In his introduction (sect. 3), Szpunar cites Tonya Evans' seminal article on sampling and hip hop music (2011), but, I am afraid, he fails to grasp what is going on in this kind of music and (therefore?) cannot make up his mind on the question whether the Kraftwerk sample is "recognisable" in Pelham's song (sect. 25) or rather "unrecognisable" (sect. 67). The latter view is relevant for Szpunar's argument why the quotation exception should not be applicable to sound sampling.

    In Sect.s 64 and, in particular, 65, Szpunar introduces several conditions for quotations permitted under the quotation exception as outlined in Art. 5(3) d) of the Infosoc Directive. The AG does not consider it necessary to cite any authorities to demonstrate that these criteria indeed reflect established practice, but he seems to assume that everybody should agree that these are the relevant and necessary conditions. Yet it is noteworthy that these conditions do not appear in Art. 5(3) d) of the Infosoc Directive 2001/29 EU. And introducing such requirements might violate the quotation right enshrined in Art. 10(1) of the Berne convention.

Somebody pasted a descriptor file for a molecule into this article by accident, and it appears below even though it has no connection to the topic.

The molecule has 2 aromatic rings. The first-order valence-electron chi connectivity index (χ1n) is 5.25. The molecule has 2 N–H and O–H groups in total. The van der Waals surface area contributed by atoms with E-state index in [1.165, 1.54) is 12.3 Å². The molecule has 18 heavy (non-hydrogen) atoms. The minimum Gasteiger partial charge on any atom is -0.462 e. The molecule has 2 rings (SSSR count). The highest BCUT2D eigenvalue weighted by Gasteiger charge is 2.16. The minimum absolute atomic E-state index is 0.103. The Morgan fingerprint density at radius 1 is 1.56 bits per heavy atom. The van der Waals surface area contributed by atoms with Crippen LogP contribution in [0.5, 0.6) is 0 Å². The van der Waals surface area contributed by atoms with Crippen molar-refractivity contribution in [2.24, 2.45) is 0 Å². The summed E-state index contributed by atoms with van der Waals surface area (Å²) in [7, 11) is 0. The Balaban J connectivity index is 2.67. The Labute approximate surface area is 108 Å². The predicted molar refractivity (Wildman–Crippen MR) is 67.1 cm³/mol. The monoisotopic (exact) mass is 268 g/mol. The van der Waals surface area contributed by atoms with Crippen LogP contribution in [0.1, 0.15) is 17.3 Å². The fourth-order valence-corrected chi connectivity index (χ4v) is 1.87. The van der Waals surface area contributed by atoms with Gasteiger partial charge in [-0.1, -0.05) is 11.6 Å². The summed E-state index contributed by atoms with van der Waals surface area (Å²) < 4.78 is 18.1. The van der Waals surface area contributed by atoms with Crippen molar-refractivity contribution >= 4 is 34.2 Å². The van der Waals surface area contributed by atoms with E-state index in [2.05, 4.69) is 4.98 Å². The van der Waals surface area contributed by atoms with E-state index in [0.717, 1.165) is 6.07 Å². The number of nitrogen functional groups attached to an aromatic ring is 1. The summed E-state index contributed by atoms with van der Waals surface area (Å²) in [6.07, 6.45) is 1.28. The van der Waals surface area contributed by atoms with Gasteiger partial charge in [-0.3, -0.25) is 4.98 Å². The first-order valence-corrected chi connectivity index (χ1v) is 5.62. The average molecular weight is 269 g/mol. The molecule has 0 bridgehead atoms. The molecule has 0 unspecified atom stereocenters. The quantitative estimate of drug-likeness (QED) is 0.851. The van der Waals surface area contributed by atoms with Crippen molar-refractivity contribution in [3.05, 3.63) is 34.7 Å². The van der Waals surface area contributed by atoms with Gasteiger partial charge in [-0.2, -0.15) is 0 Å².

The most controversial issue, at least from the tradition of German copyright law, will probably be Szpunar's rejection of § 24(1) of the German copyright act (UrhG) as allegedly incompatible with the exhaustive list of exceptions and limitations to copyright provided in Art. 5 of the Infosoc Directive, and therefore no longer permissible under harmonised European copyrighr law (sects. 50-59).

    It is hard to believe that, unfortunately, nobody seems to have explained to the AG that § 24(1) UrhG does not introduce an exception to the exclusive right of authors for certain kinds of use of protected works under certain circumstances like those specified in §§ 44a-63a UrhG. § 24(1) simply addresses the well-known and pervasive fact that more or less every 'original work of authorship' somehow relates to some previous work of (individual or collective) authorship.